Sedimentary Geology, 80 (1992) 47-60
Elsevier Science Publishers B.V., Amsterdam
Net sediment transport patterns inferred from grain-size trends, based upon definition of "transport vectors"
Shu G a o and Michael Collins
Department of Oceanography, The University, Southampton S09 5NH, UK
(Received September 2, 1991; revised version accepted June 16, 1992)
ABSTRACT Gao, S. andCollins, M., 1992. Net sediment transport patterns inferred from grain-size trends, based upon definition of "transport vectors". Sediment. Geol., 80: 47-60. A new approach to the analysis of the grain-size trends, associated with net sediment transport directions in shallow marine environments, is developed here. Two specific trends, modified from McLaren and Bowles (1985) on the basis of aliterature review, are used to define a grid of "trend vectors". Such vectors are filtered and transformed into "transport vectors". It is suggested that an ordered pattern of the transport vectors represents net transport paths. The orderliness of the derived pattern is examined on the basis of a significance test, using the average length of the transport vectors as a criterion. Both the filteringoperation and the significance test procedure are based upon the assumption that the trend vectors which are not associated with net transport have the same probability of being in any direction. The technique is applied to data from Yangpu Harbour, southern China. The technique can be applied to inner continental shelf and coastal environments. For such an analysis, the area under investigation shouldbe sampled at an interval large enough to reflect the real grain-size trends resulting from net sediment transport, but small compared with the dimensions of the sedimentary environment. The time-scale of the results depends upon the sampling depth. Applicability of the technique is likely to be somewhat limited, where the environment is highly variable over short distances. Furthermore, due toits statistical character, the analysis may fail to identify net transport patterns.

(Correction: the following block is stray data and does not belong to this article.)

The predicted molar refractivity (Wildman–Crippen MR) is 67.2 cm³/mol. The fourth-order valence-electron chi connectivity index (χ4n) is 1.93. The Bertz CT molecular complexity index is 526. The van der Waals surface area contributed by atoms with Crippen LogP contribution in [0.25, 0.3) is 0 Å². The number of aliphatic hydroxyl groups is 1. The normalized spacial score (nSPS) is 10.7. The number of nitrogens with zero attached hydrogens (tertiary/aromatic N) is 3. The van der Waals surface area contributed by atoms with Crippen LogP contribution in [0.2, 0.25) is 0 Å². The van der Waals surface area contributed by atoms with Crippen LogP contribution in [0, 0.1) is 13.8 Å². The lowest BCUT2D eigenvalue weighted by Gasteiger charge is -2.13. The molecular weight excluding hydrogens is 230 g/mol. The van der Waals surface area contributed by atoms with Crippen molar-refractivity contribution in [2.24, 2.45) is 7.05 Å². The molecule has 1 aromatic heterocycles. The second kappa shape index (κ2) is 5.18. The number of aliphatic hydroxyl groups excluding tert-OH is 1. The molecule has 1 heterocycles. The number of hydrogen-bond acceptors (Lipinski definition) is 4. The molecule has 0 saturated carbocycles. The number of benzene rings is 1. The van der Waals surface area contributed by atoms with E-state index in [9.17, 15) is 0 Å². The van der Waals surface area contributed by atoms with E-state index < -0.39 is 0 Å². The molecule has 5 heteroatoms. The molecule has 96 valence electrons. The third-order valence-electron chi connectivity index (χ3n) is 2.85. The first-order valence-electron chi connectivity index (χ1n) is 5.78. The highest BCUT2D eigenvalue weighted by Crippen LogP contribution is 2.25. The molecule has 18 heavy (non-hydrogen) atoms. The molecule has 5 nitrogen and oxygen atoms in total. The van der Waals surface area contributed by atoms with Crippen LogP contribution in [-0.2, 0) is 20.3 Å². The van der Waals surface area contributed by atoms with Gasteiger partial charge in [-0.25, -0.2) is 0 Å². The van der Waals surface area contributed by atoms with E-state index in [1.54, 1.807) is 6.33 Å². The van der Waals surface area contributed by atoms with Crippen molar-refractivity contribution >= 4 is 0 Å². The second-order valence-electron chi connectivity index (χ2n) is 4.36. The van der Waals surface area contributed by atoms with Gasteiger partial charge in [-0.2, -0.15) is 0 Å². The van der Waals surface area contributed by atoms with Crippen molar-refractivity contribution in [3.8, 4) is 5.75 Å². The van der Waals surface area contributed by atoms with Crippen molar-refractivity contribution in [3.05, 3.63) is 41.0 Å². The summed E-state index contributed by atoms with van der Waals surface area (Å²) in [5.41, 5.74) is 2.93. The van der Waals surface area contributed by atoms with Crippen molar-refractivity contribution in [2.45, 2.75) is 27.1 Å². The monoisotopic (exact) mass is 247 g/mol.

Grain-size distributions of loosely consolidated surficial sediments tend to show significant differences between various locations. Within any sedimentary environment, grain-size trends may be present, i.e. spatial changes in a combination of several grain-size parameters. These trends are inresponse to a variety of processes, such as abrasion, selective transport, and the addition of locally produced sedimentary particles. Any specific grain-size trend which can be related to transport patterns is invaluable, not only in the interpretation of ancient environments, but also
Correspondence to: S. Gao, Department of Oceanography, The University, Southampton SO9 5NH, UK.
in theassessment of sediment movement in modern environments. Consequently, many authors have attempted to identify grain-size trends associated with net sediment transport pathways. In early investigations, the size of the sediment grains was assumed to decrease in the transport direction (Pettijohn et al., 1972). Such down-drift fining is not, however, universally valid. For instance, in the case oflongshore transport on beaches, both fining (Pettijohn and Ridge, 1932; Self, 1977) and coarsening (McCave, 1978; Nordstrom, 1981) trends of material in the transport direction have been observed. Hence, uncertainties exist in defining net transport pathways using a single grain-size parameter. As an alternative approach, the possibility of using a combination of parameters has been investigated. Forexample, McLaren (1981) has de-
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veloped an idealised model to investigate changes in the mean, sorting and skewness associated with transport. This author concluded that successive deposits along the transport path must become better sorted and more positively skewed,...
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